Ask people for their 2020 Word of the Year. Many PR pros will say pivot.
Similar to those in many sectors, communicators at Southwest Airlines had full plates at the start of the pandemic. Internally, employees needed messages about safety measures, including distribution of PPE. Moreover, the need to offer suggestions for employee self-care rose. Externally, the team communicated COVID-19 travel procedures. In addition, PR pros at the carrier's headquarters were working remotely, a fairly new concept for them. Many staffers around the company were at home too. The carrier distributed 2,500 laptops at the pandemic's start. Pivoting was a daily occurrence.
Part of the carrier's response was Southwest Promise, an “opportunity for us to show off our agility as an organization to pivot,” said Linda Rutherford, SVP & CCO. She keynoted PRNEWS’ Crisis Management Virtual Event this week.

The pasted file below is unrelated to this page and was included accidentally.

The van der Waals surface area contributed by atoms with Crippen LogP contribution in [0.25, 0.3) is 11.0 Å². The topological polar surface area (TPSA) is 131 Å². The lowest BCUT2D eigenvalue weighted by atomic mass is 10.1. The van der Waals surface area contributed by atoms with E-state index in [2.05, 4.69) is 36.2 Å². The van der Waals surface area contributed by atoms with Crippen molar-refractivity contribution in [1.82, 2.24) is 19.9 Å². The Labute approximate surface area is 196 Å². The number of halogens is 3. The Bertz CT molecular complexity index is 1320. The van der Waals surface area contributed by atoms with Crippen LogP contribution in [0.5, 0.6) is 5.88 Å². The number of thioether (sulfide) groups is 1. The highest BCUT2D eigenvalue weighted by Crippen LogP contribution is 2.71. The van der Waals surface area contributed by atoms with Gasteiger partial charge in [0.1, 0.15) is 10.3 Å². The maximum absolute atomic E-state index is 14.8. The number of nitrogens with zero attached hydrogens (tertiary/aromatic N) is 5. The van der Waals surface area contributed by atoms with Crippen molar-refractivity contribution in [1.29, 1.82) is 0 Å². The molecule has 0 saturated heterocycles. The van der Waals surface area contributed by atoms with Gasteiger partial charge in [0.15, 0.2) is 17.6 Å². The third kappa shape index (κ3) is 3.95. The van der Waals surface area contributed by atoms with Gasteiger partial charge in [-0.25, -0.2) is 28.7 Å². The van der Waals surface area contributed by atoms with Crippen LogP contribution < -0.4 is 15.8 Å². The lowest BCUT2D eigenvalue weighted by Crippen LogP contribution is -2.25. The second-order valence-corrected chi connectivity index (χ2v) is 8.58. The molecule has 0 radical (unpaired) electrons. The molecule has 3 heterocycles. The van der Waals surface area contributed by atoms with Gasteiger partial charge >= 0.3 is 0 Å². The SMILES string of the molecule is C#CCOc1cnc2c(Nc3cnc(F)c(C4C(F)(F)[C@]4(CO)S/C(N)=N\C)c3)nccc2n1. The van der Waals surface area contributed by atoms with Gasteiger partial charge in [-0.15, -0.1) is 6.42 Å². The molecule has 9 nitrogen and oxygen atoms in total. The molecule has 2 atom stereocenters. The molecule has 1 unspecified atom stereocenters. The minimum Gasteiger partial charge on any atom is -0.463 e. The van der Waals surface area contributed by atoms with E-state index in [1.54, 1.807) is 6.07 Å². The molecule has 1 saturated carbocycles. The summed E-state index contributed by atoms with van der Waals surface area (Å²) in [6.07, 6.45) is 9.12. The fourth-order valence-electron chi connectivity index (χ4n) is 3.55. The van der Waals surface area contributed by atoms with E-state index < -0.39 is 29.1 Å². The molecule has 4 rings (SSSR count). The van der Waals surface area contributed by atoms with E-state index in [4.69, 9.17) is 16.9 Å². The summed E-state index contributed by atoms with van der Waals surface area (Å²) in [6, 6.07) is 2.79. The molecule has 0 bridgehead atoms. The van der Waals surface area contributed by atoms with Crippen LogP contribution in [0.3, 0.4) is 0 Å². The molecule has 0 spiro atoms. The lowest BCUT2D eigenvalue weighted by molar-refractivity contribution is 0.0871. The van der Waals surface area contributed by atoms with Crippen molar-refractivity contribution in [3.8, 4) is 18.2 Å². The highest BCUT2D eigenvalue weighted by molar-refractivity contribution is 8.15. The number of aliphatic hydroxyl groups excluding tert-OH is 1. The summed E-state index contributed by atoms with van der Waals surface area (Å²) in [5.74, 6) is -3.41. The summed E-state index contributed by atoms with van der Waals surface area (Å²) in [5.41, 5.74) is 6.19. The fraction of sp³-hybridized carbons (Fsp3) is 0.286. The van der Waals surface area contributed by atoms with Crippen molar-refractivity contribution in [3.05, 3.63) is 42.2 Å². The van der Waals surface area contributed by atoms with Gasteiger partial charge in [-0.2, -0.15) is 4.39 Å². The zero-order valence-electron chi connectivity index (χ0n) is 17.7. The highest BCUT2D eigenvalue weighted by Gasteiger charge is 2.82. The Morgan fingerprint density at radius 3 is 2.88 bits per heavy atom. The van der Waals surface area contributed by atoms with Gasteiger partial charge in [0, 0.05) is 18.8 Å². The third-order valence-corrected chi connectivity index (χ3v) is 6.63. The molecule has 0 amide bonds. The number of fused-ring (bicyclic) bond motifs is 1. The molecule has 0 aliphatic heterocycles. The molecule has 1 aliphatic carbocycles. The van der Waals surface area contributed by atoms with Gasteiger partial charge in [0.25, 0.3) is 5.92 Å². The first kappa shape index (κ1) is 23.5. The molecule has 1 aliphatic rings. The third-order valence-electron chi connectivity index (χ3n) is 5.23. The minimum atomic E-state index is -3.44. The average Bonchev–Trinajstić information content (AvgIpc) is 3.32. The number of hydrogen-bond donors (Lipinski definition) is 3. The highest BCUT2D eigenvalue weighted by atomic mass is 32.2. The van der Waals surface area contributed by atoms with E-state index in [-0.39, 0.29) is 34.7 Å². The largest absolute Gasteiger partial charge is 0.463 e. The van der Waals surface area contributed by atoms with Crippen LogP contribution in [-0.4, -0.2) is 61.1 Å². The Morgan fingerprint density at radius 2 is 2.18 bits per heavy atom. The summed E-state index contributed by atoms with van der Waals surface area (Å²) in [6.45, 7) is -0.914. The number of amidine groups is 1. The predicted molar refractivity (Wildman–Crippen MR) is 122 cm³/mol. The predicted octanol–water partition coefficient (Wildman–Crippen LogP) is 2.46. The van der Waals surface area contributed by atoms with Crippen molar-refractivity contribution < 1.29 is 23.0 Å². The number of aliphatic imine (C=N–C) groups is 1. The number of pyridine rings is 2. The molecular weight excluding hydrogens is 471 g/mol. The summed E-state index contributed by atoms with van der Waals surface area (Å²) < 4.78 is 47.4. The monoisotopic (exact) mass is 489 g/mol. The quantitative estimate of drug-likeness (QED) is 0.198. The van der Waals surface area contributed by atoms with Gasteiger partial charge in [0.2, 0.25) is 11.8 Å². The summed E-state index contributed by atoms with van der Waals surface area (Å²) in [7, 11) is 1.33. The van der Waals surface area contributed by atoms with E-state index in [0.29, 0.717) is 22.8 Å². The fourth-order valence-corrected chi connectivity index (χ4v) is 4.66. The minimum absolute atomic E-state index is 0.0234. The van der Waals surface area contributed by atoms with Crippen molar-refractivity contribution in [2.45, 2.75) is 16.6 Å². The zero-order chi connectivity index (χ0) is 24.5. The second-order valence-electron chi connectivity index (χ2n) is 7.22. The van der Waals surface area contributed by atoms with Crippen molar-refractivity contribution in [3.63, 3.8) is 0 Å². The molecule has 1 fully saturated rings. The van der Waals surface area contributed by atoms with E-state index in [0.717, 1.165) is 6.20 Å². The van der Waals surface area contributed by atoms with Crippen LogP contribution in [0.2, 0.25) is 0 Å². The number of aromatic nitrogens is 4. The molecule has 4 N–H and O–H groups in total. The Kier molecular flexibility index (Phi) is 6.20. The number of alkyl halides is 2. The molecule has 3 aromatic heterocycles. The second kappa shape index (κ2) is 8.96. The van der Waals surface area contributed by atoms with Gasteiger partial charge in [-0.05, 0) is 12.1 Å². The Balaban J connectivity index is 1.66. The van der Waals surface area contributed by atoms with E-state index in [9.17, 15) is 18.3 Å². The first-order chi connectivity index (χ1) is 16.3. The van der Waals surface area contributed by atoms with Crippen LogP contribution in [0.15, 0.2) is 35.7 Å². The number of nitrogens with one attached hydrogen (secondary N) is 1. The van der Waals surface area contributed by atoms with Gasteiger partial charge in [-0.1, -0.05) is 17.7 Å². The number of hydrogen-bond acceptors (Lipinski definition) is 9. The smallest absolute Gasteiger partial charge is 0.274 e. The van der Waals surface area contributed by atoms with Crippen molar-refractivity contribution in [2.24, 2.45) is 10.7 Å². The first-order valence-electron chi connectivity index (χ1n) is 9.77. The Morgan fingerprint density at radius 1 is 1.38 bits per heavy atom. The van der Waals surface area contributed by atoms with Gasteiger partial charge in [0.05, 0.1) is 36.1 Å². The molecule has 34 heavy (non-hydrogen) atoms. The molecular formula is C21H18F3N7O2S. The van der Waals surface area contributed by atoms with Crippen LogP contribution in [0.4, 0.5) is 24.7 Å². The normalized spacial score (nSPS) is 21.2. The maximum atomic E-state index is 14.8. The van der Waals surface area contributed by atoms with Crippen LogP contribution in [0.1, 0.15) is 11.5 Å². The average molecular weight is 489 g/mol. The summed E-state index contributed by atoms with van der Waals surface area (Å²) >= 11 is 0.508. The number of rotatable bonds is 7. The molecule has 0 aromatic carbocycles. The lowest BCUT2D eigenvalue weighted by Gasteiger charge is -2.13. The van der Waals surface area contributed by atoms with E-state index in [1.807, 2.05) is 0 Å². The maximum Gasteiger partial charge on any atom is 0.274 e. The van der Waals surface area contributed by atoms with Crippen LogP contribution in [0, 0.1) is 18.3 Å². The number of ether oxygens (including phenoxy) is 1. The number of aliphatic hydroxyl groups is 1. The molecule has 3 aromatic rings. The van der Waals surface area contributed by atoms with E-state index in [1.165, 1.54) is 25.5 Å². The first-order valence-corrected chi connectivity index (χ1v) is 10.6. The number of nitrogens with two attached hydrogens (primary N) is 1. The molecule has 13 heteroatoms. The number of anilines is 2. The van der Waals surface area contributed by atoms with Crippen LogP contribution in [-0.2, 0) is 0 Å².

“We knew that in order to stimulate demand, to get people comfortable with traveling again, we needed to come up with a series of things we were doing differently,” she said. This need prompted explaining and demonstrating (via video) aircraft and airport cleaning protocols, encouraging distancing through blocked middle seats, boarding in smaller groups and promoting masks.
'Grab the Pandemic-Response Plan'
Unlike many companies, Southwest entered COVID-19 with a pandemic-response plan, which it used during the H1N1 pandemic, in 2009. What started as several pages with checklists is a more robust document now.
Still, Rutherford and the team, like nearly everyone else during this latest pandemic's early months, were pivoting often. A helpful tactic, she said, is a hallmark of crisis communication: Even if you don’t have answers to every question, respond promptly and clearly with whatever updated information is available.
Rutherford’s presentation, as well as all the sessions from the PRNEWS Crisis Management Virtual Event, are available on demand here.